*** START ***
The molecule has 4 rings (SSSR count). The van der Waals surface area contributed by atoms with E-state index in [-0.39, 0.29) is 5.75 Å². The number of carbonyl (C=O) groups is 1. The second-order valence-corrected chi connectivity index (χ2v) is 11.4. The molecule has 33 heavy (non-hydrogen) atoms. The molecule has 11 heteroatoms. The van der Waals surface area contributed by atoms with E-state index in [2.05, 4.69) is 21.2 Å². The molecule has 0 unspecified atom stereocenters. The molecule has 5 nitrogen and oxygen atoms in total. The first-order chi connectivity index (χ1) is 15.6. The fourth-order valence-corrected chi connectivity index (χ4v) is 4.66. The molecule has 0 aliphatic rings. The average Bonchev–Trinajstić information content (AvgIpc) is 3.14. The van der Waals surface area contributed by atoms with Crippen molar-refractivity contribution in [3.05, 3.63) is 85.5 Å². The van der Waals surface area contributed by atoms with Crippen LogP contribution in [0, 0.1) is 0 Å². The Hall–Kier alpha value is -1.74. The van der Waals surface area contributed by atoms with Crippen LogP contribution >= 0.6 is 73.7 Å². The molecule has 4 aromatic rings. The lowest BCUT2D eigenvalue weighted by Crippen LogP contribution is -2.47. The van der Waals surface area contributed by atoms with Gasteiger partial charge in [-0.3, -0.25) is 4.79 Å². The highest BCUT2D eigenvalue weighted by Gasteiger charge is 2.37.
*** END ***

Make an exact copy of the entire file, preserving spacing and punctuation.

The molecule has 4 rings (SSSR count). The van der Waals surface area contributed by atoms with E-state index in [-0.39, 0.29) is 5.75 Å². The number of carbonyl (C=O) groups is 1. The second-order valence-corrected chi connectivity index (χ2v) is 11.4. The molecule has 33 heavy (non-hydrogen) atoms. The molecule has 11 heteroatoms. The van der Waals surface area contributed by atoms with E-state index in [2.05, 4.69) is 21.2 Å². The molecule has 0 unspecified atom stereocenters. The molecule has 5 nitrogen and oxygen atoms in total. The first-order chi connectivity index (χ1) is 15.6. The fourth-order valence-corrected chi connectivity index (χ4v) is 4.66. The molecule has 0 aliphatic rings. The average Bonchev–Trinajstić information content (AvgIpc) is 3.14. The van der Waals surface area contributed by atoms with Crippen molar-refractivity contribution in [3.05, 3.63) is 85.5 Å². The van der Waals surface area contributed by atoms with Crippen LogP contribution in [0, 0.1) is 0 Å². The Hall–Kier alpha value is -1.74. The van der Waals surface area contributed by atoms with Crippen LogP contribution >= 0.6 is 73.7 Å². The molecule has 4 aromatic rings. The lowest BCUT2D eigenvalue weighted by Crippen LogP contribution is -2.47. The van der Waals surface area contributed by atoms with Gasteiger partial charge in [-0.3, -0.25) is 4.79 Å². The highest BCUT2D eigenvalue weighted by Gasteiger charge is 2.37.